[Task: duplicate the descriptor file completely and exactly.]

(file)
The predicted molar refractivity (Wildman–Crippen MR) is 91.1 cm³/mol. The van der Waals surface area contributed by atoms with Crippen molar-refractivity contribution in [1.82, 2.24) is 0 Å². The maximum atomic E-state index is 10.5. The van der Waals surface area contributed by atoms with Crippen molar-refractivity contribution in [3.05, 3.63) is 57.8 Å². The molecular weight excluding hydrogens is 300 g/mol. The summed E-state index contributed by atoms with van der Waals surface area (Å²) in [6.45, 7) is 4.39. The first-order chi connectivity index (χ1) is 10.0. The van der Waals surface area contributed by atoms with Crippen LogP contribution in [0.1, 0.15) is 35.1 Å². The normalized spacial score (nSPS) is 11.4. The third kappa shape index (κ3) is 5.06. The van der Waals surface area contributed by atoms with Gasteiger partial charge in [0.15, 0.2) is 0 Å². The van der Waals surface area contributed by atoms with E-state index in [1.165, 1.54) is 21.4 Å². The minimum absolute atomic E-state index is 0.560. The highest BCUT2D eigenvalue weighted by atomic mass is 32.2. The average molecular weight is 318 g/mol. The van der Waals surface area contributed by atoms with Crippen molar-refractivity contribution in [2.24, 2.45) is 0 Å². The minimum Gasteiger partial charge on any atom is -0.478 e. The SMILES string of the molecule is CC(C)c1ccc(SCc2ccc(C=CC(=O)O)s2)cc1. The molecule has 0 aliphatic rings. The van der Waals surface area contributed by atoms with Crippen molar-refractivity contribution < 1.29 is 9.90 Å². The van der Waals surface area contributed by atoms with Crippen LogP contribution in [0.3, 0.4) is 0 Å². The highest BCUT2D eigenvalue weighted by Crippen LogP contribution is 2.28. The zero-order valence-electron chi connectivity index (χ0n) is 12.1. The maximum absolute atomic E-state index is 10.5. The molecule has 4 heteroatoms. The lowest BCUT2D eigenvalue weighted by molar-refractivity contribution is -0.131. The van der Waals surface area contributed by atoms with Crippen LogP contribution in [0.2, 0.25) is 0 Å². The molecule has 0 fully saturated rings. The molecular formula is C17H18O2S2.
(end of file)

The predicted molar refractivity (Wildman–Crippen MR) is 91.1 cm³/mol. The van der Waals surface area contributed by atoms with Crippen molar-refractivity contribution in [1.82, 2.24) is 0 Å². The maximum atomic E-state index is 10.5. The van der Waals surface area contributed by atoms with Crippen molar-refractivity contribution in [3.05, 3.63) is 57.8 Å². The molecular weight excluding hydrogens is 300 g/mol. The summed E-state index contributed by atoms with van der Waals surface area (Å²) in [6.45, 7) is 4.39. The first-order chi connectivity index (χ1) is 10.0. The van der Waals surface area contributed by atoms with Crippen LogP contribution in [0.1, 0.15) is 35.1 Å². The normalized spacial score (nSPS) is 11.4. The third kappa shape index (κ3) is 5.06. The van der Waals surface area contributed by atoms with Gasteiger partial charge in [0.15, 0.2) is 0 Å². The van der Waals surface area contributed by atoms with E-state index in [1.165, 1.54) is 21.4 Å². The minimum absolute atomic E-state index is 0.560. The highest BCUT2D eigenvalue weighted by atomic mass is 32.2. The average molecular weight is 318 g/mol. The van der Waals surface area contributed by atoms with Crippen molar-refractivity contribution in [2.24, 2.45) is 0 Å². The minimum Gasteiger partial charge on any atom is -0.478 e. The SMILES string of the molecule is CC(C)c1ccc(SCc2ccc(C=CC(=O)O)s2)cc1. The molecule has 0 aliphatic rings. The van der Waals surface area contributed by atoms with Crippen molar-refractivity contribution < 1.29 is 9.90 Å². The van der Waals surface area contributed by atoms with Crippen LogP contribution in [0.3, 0.4) is 0 Å². The highest BCUT2D eigenvalue weighted by Crippen LogP contribution is 2.28. The zero-order valence-electron chi connectivity index (χ0n) is 12.1. The maximum absolute atomic E-state index is 10.5. The molecule has 4 heteroatoms. The lowest BCUT2D eigenvalue weighted by molar-refractivity contribution is -0.131. The van der Waals surface area contributed by atoms with Crippen LogP contribution in [0.2, 0.25) is 0 Å². The molecule has 0 fully saturated rings. The molecular formula is C17H18O2S2.